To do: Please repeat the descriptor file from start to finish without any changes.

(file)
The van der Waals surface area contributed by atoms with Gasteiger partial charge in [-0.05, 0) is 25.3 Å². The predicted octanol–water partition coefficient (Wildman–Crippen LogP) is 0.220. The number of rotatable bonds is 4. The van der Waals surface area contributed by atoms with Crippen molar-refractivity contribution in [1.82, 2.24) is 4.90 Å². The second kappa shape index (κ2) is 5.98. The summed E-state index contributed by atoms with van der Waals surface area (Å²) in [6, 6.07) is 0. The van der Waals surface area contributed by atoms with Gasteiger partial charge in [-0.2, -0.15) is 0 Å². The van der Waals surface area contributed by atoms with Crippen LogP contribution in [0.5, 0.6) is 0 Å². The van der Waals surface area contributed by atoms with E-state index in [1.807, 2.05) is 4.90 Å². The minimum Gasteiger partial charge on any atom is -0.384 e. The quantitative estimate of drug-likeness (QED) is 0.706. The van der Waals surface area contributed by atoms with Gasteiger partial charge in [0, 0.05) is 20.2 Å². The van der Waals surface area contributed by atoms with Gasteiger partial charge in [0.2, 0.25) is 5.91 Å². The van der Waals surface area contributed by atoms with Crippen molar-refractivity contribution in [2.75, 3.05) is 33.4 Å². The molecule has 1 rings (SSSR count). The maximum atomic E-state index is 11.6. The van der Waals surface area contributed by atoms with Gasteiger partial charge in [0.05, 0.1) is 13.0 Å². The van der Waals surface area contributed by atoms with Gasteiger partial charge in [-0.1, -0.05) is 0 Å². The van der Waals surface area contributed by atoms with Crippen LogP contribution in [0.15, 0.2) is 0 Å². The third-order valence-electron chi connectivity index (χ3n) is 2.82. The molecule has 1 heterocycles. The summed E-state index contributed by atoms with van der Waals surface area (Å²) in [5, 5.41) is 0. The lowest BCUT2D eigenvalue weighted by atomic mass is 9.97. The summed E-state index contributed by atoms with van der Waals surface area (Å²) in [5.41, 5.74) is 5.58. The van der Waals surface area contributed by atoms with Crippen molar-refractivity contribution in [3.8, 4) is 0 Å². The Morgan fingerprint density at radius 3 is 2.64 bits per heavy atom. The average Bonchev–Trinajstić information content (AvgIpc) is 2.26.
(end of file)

The van der Waals surface area contributed by atoms with Gasteiger partial charge in [-0.05, 0) is 25.3 Å². The predicted octanol–water partition coefficient (Wildman–Crippen LogP) is 0.220. The number of rotatable bonds is 4. The van der Waals surface area contributed by atoms with Crippen molar-refractivity contribution in [1.82, 2.24) is 4.90 Å². The second kappa shape index (κ2) is 5.98. The summed E-state index contributed by atoms with van der Waals surface area (Å²) in [6, 6.07) is 0. The van der Waals surface area contributed by atoms with Gasteiger partial charge in [-0.2, -0.15) is 0 Å². The van der Waals surface area contributed by atoms with Crippen LogP contribution in [0.5, 0.6) is 0 Å². The van der Waals surface area contributed by atoms with E-state index in [1.807, 2.05) is 4.90 Å². The minimum Gasteiger partial charge on any atom is -0.384 e. The quantitative estimate of drug-likeness (QED) is 0.706. The van der Waals surface area contributed by atoms with Gasteiger partial charge in [0, 0.05) is 20.2 Å². The van der Waals surface area contributed by atoms with Gasteiger partial charge in [0.2, 0.25) is 5.91 Å². The van der Waals surface area contributed by atoms with Crippen molar-refractivity contribution in [2.75, 3.05) is 33.4 Å². The molecule has 1 rings (SSSR count). The maximum atomic E-state index is 11.6. The van der Waals surface area contributed by atoms with Gasteiger partial charge in [0.05, 0.1) is 13.0 Å². The van der Waals surface area contributed by atoms with Gasteiger partial charge in [-0.1, -0.05) is 0 Å². The van der Waals surface area contributed by atoms with Crippen LogP contribution in [0.15, 0.2) is 0 Å². The third-order valence-electron chi connectivity index (χ3n) is 2.82. The molecule has 1 heterocycles. The summed E-state index contributed by atoms with van der Waals surface area (Å²) in [5, 5.41) is 0. The lowest BCUT2D eigenvalue weighted by atomic mass is 9.97. The summed E-state index contributed by atoms with van der Waals surface area (Å²) in [5.41, 5.74) is 5.58. The van der Waals surface area contributed by atoms with Crippen molar-refractivity contribution in [3.8, 4) is 0 Å². The Morgan fingerprint density at radius 3 is 2.64 bits per heavy atom. The average Bonchev–Trinajstić information content (AvgIpc) is 2.26.